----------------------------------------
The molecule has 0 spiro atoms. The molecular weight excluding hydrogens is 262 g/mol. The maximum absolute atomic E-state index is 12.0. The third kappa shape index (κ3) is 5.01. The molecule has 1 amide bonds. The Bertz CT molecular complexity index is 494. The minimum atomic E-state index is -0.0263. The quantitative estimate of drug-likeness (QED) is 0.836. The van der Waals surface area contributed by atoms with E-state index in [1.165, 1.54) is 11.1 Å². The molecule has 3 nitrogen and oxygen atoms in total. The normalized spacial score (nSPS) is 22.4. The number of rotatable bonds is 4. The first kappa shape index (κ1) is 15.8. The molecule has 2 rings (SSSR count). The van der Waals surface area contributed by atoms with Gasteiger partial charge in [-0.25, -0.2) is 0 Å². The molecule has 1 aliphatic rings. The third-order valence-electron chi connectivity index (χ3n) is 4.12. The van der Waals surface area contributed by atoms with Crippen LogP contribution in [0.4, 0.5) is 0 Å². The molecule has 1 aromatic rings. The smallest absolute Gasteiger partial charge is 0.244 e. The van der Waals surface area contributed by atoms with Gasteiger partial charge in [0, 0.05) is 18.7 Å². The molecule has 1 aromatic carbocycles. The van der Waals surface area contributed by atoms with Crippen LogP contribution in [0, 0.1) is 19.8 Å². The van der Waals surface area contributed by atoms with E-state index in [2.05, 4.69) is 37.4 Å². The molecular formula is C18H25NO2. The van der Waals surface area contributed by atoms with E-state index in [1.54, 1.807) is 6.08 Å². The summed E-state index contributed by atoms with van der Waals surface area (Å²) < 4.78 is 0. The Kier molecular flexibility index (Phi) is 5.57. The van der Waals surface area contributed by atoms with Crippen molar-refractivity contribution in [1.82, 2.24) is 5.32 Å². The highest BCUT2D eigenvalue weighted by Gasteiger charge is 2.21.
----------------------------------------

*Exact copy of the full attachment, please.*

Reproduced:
The molecule has 0 spiro atoms. The molecular weight excluding hydrogens is 262 g/mol. The maximum absolute atomic E-state index is 12.0. The third kappa shape index (κ3) is 5.01. The molecule has 1 amide bonds. The Bertz CT molecular complexity index is 494. The minimum atomic E-state index is -0.0263. The quantitative estimate of drug-likeness (QED) is 0.836. The van der Waals surface area contributed by atoms with E-state index in [1.165, 1.54) is 11.1 Å². The molecule has 3 nitrogen and oxygen atoms in total. The normalized spacial score (nSPS) is 22.4. The number of rotatable bonds is 4. The first kappa shape index (κ1) is 15.8. The molecule has 2 rings (SSSR count). The van der Waals surface area contributed by atoms with Gasteiger partial charge in [-0.25, -0.2) is 0 Å². The molecule has 1 aliphatic rings. The third-order valence-electron chi connectivity index (χ3n) is 4.12. The van der Waals surface area contributed by atoms with Crippen LogP contribution in [0.4, 0.5) is 0 Å². The molecule has 1 aromatic rings. The smallest absolute Gasteiger partial charge is 0.244 e. The van der Waals surface area contributed by atoms with Gasteiger partial charge in [0, 0.05) is 18.7 Å². The molecule has 1 aromatic carbocycles. The van der Waals surface area contributed by atoms with Crippen LogP contribution in [0, 0.1) is 19.8 Å². The van der Waals surface area contributed by atoms with E-state index in [2.05, 4.69) is 37.4 Å². The molecular formula is C18H25NO2. The van der Waals surface area contributed by atoms with E-state index in [1.54, 1.807) is 6.08 Å². The summed E-state index contributed by atoms with van der Waals surface area (Å²) < 4.78 is 0. The Kier molecular flexibility index (Phi) is 5.57. The van der Waals surface area contributed by atoms with Crippen molar-refractivity contribution in [1.82, 2.24) is 5.32 Å². The highest BCUT2D eigenvalue weighted by Gasteiger charge is 2.21.